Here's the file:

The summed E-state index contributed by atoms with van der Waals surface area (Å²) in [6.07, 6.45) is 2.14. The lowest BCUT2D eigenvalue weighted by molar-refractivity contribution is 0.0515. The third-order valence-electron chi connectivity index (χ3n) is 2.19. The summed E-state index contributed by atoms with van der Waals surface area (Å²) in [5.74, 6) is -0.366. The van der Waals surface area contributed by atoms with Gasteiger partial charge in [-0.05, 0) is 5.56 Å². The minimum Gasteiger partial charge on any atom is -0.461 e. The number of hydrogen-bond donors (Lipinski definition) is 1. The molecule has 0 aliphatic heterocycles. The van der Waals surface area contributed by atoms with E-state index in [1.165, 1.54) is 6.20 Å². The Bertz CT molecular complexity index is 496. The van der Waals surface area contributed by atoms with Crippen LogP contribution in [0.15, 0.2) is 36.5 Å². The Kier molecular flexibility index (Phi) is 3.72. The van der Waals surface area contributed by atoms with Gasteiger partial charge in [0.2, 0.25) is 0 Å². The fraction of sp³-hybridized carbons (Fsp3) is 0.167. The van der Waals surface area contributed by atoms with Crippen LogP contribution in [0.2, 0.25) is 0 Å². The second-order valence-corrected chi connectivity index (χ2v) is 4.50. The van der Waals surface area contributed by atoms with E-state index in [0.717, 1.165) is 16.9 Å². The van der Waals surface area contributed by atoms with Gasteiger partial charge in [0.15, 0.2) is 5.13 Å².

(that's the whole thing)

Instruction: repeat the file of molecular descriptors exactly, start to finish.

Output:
The summed E-state index contributed by atoms with van der Waals surface area (Å²) in [6.07, 6.45) is 2.14. The lowest BCUT2D eigenvalue weighted by molar-refractivity contribution is 0.0515. The third-order valence-electron chi connectivity index (χ3n) is 2.19. The summed E-state index contributed by atoms with van der Waals surface area (Å²) in [5.74, 6) is -0.366. The van der Waals surface area contributed by atoms with Gasteiger partial charge in [-0.05, 0) is 5.56 Å². The minimum Gasteiger partial charge on any atom is -0.461 e. The number of hydrogen-bond donors (Lipinski definition) is 1. The molecule has 0 aliphatic heterocycles. The van der Waals surface area contributed by atoms with E-state index in [1.165, 1.54) is 6.20 Å². The Bertz CT molecular complexity index is 496. The van der Waals surface area contributed by atoms with Crippen LogP contribution in [0.15, 0.2) is 36.5 Å². The Kier molecular flexibility index (Phi) is 3.72. The van der Waals surface area contributed by atoms with Gasteiger partial charge in [0.2, 0.25) is 0 Å². The fraction of sp³-hybridized carbons (Fsp3) is 0.167. The van der Waals surface area contributed by atoms with Crippen LogP contribution in [0.2, 0.25) is 0 Å². The second-order valence-corrected chi connectivity index (χ2v) is 4.50. The van der Waals surface area contributed by atoms with E-state index in [0.717, 1.165) is 16.9 Å². The van der Waals surface area contributed by atoms with Gasteiger partial charge in [0.15, 0.2) is 5.13 Å².